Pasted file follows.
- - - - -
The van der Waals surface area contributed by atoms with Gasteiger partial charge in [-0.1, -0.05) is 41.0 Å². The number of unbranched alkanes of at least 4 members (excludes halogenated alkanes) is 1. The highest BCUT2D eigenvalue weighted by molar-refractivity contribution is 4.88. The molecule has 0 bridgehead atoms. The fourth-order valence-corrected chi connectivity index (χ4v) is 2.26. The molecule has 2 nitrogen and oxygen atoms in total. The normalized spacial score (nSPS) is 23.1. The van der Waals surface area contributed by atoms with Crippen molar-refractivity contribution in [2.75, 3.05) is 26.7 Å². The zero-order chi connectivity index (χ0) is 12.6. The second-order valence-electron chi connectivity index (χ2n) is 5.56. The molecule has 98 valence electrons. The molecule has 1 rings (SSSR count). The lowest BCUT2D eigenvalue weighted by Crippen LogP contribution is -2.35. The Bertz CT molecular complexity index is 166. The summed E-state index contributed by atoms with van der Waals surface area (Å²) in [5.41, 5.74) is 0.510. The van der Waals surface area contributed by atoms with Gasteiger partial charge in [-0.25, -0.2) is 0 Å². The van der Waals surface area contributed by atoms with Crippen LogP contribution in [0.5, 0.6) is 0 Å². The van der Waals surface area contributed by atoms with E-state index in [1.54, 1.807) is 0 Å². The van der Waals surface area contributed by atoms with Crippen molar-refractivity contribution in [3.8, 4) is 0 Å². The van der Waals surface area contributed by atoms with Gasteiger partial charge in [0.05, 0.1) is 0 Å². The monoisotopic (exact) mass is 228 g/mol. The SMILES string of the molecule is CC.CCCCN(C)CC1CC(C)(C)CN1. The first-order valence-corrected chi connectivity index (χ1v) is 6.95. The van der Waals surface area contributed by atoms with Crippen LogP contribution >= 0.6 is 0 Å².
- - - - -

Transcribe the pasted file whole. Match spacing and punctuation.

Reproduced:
The van der Waals surface area contributed by atoms with Gasteiger partial charge in [-0.1, -0.05) is 41.0 Å². The number of unbranched alkanes of at least 4 members (excludes halogenated alkanes) is 1. The highest BCUT2D eigenvalue weighted by molar-refractivity contribution is 4.88. The molecule has 0 bridgehead atoms. The fourth-order valence-corrected chi connectivity index (χ4v) is 2.26. The molecule has 2 nitrogen and oxygen atoms in total. The normalized spacial score (nSPS) is 23.1. The van der Waals surface area contributed by atoms with Crippen molar-refractivity contribution in [2.75, 3.05) is 26.7 Å². The zero-order chi connectivity index (χ0) is 12.6. The second-order valence-electron chi connectivity index (χ2n) is 5.56. The molecule has 98 valence electrons. The molecule has 1 rings (SSSR count). The lowest BCUT2D eigenvalue weighted by Crippen LogP contribution is -2.35. The Bertz CT molecular complexity index is 166. The summed E-state index contributed by atoms with van der Waals surface area (Å²) in [5.41, 5.74) is 0.510. The van der Waals surface area contributed by atoms with Gasteiger partial charge in [-0.25, -0.2) is 0 Å². The van der Waals surface area contributed by atoms with Crippen LogP contribution in [0.5, 0.6) is 0 Å². The van der Waals surface area contributed by atoms with E-state index in [1.54, 1.807) is 0 Å². The van der Waals surface area contributed by atoms with Crippen molar-refractivity contribution in [3.8, 4) is 0 Å². The van der Waals surface area contributed by atoms with Gasteiger partial charge in [0.05, 0.1) is 0 Å². The monoisotopic (exact) mass is 228 g/mol. The SMILES string of the molecule is CC.CCCCN(C)CC1CC(C)(C)CN1. The first-order valence-corrected chi connectivity index (χ1v) is 6.95. The van der Waals surface area contributed by atoms with Crippen LogP contribution >= 0.6 is 0 Å².